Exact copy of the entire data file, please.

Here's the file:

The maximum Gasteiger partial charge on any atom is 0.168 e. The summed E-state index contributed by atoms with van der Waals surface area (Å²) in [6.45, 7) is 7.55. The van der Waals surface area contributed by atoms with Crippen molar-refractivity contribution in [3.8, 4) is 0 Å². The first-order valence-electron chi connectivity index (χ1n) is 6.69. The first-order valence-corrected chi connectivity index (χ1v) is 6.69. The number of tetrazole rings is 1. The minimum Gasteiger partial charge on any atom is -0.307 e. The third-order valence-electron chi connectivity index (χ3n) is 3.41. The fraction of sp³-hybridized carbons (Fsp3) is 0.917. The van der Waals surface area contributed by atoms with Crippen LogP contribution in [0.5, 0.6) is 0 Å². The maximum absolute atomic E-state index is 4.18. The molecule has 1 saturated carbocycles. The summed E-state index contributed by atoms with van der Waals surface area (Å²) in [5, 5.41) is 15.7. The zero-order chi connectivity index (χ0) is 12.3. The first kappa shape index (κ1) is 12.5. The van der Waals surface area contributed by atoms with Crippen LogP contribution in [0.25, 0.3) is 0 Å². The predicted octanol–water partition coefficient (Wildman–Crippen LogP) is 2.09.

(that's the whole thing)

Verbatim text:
The maximum Gasteiger partial charge on any atom is 0.168 e. The summed E-state index contributed by atoms with van der Waals surface area (Å²) in [6.45, 7) is 7.55. The van der Waals surface area contributed by atoms with Crippen molar-refractivity contribution in [3.8, 4) is 0 Å². The first-order valence-electron chi connectivity index (χ1n) is 6.69. The first-order valence-corrected chi connectivity index (χ1v) is 6.69. The number of tetrazole rings is 1. The minimum Gasteiger partial charge on any atom is -0.307 e. The third-order valence-electron chi connectivity index (χ3n) is 3.41. The fraction of sp³-hybridized carbons (Fsp3) is 0.917. The van der Waals surface area contributed by atoms with Crippen LogP contribution in [0.5, 0.6) is 0 Å². The maximum absolute atomic E-state index is 4.18. The molecule has 1 saturated carbocycles. The summed E-state index contributed by atoms with van der Waals surface area (Å²) in [5, 5.41) is 15.7. The zero-order chi connectivity index (χ0) is 12.3. The first kappa shape index (κ1) is 12.5. The van der Waals surface area contributed by atoms with Crippen LogP contribution in [0.25, 0.3) is 0 Å². The predicted octanol–water partition coefficient (Wildman–Crippen LogP) is 2.09.